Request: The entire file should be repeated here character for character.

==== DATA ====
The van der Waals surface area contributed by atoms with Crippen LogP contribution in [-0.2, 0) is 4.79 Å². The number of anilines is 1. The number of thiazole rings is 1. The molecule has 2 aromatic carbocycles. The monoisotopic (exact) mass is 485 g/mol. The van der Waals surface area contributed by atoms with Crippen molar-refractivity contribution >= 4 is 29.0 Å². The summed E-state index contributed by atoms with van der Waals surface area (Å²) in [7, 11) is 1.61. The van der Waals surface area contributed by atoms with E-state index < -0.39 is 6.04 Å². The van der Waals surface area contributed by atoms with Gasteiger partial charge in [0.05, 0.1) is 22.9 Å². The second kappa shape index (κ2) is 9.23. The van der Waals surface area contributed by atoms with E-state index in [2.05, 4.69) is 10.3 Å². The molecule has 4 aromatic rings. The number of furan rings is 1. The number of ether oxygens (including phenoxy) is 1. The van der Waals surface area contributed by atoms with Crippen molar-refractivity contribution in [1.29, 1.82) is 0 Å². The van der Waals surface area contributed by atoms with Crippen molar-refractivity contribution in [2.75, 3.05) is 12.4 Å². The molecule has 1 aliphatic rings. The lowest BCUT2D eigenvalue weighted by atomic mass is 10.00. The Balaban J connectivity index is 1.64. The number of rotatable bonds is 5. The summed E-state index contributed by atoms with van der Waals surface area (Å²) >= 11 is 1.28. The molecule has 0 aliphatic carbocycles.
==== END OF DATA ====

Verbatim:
The van der Waals surface area contributed by atoms with Crippen LogP contribution in [-0.2, 0) is 4.79 Å². The number of anilines is 1. The number of thiazole rings is 1. The molecule has 2 aromatic carbocycles. The monoisotopic (exact) mass is 485 g/mol. The van der Waals surface area contributed by atoms with Crippen molar-refractivity contribution >= 4 is 29.0 Å². The summed E-state index contributed by atoms with van der Waals surface area (Å²) in [7, 11) is 1.61. The van der Waals surface area contributed by atoms with E-state index < -0.39 is 6.04 Å². The van der Waals surface area contributed by atoms with Gasteiger partial charge in [0.05, 0.1) is 22.9 Å². The second kappa shape index (κ2) is 9.23. The van der Waals surface area contributed by atoms with E-state index in [2.05, 4.69) is 10.3 Å². The molecule has 4 aromatic rings. The number of furan rings is 1. The number of ether oxygens (including phenoxy) is 1. The van der Waals surface area contributed by atoms with Crippen molar-refractivity contribution in [1.29, 1.82) is 0 Å². The van der Waals surface area contributed by atoms with Crippen molar-refractivity contribution in [2.75, 3.05) is 12.4 Å². The molecule has 1 aliphatic rings. The lowest BCUT2D eigenvalue weighted by atomic mass is 10.00. The Balaban J connectivity index is 1.64. The number of rotatable bonds is 5. The summed E-state index contributed by atoms with van der Waals surface area (Å²) >= 11 is 1.28. The molecule has 0 aliphatic carbocycles.